The Russian jet that flew dangerously close to a U.S. Air Force spy plane actually conducted a "barrel roll" and flew within just 50 feet of the aircraft's wingtip, a Pentagon spokesman said Monday.

The U.S. RC-135 surveillance plane was conducting a routine mission over the Baltic Sea Thursday when the Russian SU-27 sped by, Capt. Jeff Davis told reporters.

It's not clear whether the Russian warplane was armed at the time. Russian jets were not armed when they buzzed the USS Donald Cook destroyer 33 times in 2 days last week, also in the Baltic Sea.

It marked the third Baltic Sea incident involving Russian jets and U.S. military ships or aircraft in just one week.

"This unsafe and unprofessional air intercept has the potential to cause serious harm and injury to all aircrews involved. More importantly, the unsafe and unprofessional actions of a single pilot have the potential to unnecessarily escalate tensions between countries," the Pentagon warned.

In the destroyer fly-bys, the pilots of the Russian Su-24 jets saw the ship and turned back "while using all measures of precaution," Maj. Gen. Igor Konashenkov, spokesman for the Russian defense ministry, said. He added that he was baffled by what he described as the "distressed reaction of our American counterparts."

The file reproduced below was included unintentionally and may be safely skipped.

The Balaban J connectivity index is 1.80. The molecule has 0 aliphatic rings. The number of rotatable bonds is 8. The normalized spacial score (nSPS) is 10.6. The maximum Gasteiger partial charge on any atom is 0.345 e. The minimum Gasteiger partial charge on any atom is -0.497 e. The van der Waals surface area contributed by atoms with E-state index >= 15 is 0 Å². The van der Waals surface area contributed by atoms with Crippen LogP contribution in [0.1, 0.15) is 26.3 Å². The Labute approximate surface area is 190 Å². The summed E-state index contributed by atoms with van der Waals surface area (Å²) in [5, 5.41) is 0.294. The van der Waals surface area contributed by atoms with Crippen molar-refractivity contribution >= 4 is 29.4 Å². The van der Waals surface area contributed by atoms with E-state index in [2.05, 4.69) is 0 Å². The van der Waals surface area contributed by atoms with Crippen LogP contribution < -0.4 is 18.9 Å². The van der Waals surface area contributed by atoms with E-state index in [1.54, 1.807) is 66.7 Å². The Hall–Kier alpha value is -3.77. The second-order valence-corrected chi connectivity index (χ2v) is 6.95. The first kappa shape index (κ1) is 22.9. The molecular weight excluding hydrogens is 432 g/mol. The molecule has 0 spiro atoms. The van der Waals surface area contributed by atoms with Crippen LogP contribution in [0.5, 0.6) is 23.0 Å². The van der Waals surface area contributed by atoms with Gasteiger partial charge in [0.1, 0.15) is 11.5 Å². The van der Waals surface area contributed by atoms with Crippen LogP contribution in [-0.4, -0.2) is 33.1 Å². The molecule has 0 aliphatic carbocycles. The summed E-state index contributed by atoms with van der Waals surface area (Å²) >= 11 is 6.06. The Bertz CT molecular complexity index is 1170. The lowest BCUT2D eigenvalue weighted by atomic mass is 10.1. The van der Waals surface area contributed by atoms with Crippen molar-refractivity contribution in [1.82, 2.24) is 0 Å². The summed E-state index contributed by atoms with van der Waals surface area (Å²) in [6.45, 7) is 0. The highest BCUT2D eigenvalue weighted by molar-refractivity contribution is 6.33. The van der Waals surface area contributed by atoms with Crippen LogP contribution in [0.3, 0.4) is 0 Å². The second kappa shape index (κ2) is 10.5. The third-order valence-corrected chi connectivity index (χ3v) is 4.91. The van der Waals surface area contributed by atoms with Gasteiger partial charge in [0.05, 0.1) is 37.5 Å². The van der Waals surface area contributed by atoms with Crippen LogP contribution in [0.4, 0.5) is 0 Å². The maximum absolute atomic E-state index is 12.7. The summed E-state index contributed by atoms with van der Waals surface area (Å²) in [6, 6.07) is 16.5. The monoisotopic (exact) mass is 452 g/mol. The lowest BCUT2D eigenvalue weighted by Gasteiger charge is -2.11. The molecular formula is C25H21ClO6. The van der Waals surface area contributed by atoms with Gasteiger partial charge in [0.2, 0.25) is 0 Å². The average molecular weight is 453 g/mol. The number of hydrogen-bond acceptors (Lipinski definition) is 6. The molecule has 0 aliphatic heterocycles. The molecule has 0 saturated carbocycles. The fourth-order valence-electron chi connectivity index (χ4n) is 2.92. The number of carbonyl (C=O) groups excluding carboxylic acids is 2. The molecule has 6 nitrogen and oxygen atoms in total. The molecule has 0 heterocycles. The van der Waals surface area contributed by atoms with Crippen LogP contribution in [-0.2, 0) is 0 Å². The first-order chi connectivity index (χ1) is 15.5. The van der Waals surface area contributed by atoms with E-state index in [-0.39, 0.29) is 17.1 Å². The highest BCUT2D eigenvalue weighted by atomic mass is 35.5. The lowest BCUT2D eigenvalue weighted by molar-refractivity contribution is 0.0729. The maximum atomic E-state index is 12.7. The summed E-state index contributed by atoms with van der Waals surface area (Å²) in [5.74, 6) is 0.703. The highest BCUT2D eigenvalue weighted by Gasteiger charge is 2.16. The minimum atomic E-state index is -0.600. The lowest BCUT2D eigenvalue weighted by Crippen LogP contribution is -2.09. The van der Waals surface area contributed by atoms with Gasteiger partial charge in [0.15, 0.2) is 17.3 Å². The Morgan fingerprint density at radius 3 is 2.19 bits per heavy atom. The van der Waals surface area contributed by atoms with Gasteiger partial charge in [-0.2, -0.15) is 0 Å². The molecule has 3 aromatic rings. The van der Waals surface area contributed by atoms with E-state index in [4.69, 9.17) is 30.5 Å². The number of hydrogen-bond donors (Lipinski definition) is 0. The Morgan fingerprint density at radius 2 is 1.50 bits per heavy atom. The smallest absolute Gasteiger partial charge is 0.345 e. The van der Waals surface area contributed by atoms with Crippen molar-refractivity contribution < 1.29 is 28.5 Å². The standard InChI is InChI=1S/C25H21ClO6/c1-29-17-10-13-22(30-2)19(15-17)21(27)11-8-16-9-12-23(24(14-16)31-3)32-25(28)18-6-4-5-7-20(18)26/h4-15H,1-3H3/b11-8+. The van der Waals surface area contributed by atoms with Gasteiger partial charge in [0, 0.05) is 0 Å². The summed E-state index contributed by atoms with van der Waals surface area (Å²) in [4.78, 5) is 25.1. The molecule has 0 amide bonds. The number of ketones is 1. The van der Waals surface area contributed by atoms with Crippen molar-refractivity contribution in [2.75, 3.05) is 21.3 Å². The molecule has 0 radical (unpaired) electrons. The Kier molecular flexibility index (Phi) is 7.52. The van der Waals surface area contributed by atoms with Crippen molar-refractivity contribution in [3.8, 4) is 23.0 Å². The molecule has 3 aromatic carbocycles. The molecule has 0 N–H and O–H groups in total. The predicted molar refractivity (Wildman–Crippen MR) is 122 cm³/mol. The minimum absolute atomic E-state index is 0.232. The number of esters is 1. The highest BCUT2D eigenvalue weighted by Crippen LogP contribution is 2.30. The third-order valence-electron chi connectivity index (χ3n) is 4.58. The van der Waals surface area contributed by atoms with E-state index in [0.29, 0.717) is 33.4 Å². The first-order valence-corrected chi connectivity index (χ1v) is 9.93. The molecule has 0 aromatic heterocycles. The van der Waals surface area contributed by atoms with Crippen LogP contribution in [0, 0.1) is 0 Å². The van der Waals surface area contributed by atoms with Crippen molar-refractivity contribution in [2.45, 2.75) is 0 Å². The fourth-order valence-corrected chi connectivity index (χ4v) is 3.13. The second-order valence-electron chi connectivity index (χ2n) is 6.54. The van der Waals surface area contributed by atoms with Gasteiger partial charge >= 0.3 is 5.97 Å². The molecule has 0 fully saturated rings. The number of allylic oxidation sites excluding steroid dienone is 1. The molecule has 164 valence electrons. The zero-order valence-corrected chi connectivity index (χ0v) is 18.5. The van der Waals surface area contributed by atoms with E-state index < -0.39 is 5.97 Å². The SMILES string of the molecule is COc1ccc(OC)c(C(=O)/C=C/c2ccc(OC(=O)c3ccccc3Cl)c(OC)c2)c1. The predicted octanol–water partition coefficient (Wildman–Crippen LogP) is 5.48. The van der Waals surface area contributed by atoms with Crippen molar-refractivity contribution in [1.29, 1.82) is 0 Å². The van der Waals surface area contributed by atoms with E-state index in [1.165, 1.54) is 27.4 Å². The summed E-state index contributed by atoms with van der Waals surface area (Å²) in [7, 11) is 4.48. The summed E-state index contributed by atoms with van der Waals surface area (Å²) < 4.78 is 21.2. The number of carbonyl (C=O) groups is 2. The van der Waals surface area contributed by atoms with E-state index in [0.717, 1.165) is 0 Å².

"It may have been in international waters and therefore may not be any violation of international law, but it is still irresponsible behavior," said NATO Deputy Secretary General Alexander Vershbow, a former U.S. ambassador to Russia.

"It illustrates that Russia is contributing to tensions," he said, speaking on the sidelines of a security conference in Kiev, the Ukrainian capital.

Fox News' Jennifer Griffin, Lucas Tomlinson and The Associated Press contributed to this report.